The epic three-part documentary series “The Beatles: Get Back” offers an unvarnished and voyeuristic look at a key moment in time from the band’s history, but Disney originally wanted to make one major alteration to the footage: removing the swearing.
The nearly 8-hour documentary was assembled by director Peter Jackson from 60 hours of archival footage, but as the edit came together, Disney requested that the profanity be removed from the audio. Luckily, the surviving members of the band refused.
“Disney wanted to remove all the swearing and Ringo [Starr], Paul [McCartney] and Olivia [Harrison, George’s widow] said: ‘That’s how we spoke. That’s how we talked. That’s how we want the world to see us,’” Jackson revealed to NME in a recent interview.
Walt Disney Studios originally acquired the documentary project in 2020, but as Jackson continued editing during the pandemic, he pitched the studio on extending the planned feature film into a documentary series so he could fully display all he had uncovered. Disney had the perfect home in streaming service Disney+, but the family friendly nature of Disney+ spurred the studio to request that the profanity be removed.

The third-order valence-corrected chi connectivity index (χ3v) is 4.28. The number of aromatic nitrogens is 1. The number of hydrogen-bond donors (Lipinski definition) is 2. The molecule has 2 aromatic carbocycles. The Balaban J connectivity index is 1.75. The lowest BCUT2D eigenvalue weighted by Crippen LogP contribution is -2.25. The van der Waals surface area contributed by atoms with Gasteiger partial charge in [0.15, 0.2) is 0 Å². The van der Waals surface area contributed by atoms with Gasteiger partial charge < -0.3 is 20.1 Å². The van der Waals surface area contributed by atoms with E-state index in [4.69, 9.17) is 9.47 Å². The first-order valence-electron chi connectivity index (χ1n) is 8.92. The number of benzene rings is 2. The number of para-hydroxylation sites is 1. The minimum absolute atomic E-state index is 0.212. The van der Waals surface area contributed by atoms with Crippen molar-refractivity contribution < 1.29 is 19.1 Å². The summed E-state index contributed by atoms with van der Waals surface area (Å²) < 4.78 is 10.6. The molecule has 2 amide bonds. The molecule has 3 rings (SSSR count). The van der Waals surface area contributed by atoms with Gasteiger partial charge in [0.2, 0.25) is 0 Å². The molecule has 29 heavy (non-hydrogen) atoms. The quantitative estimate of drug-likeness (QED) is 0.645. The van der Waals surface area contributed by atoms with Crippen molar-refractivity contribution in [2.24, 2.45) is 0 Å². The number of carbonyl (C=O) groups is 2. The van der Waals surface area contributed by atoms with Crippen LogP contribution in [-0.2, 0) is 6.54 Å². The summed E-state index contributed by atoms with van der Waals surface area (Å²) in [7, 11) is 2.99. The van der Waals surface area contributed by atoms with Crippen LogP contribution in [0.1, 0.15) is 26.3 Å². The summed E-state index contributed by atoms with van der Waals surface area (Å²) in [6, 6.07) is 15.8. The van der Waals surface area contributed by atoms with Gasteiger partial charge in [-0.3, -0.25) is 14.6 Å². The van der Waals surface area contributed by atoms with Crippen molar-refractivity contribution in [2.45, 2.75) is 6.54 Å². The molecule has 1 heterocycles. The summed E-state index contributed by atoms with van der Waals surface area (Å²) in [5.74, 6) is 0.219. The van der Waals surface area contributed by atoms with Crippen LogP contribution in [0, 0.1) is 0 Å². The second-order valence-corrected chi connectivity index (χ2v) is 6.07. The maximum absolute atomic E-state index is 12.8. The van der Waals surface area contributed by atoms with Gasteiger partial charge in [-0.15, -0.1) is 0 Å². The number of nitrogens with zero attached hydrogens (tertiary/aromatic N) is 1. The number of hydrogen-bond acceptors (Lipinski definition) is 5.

Disney previously removed two instances of the word “f—k” from the filmed version of “Hamilton” before it landed on the streaming service, a compromise that creator and star Lin-Manuel Miranda made “so the kids could see it.”
When it comes to “The Beatles: Get Back,” however, it was important to Jackson to not present a whitewashed version of the footage, which meant leaving the profanity intact. And for Paul and Ringo’s part, Jackson told NME the surviving members of the band didn’t request that he change a thing after seeing the documentary for the first time.
The series offers unique insight into an important moment in the band’s career, the recording of the album that would become “Let It Be” which came a year before the band would formally fracture and break up. And while tensions are clear in the docuseries, it’s also amazing to see how strongly John, Paul, George and Ringo connect when all playing music together in the same room.
The fly-on-the-wall approach here would have been broken had edits been made for language, so thankfully Disney was convinced to make the right call.
TheWrap has reached out to a rep for Disney+ for comment.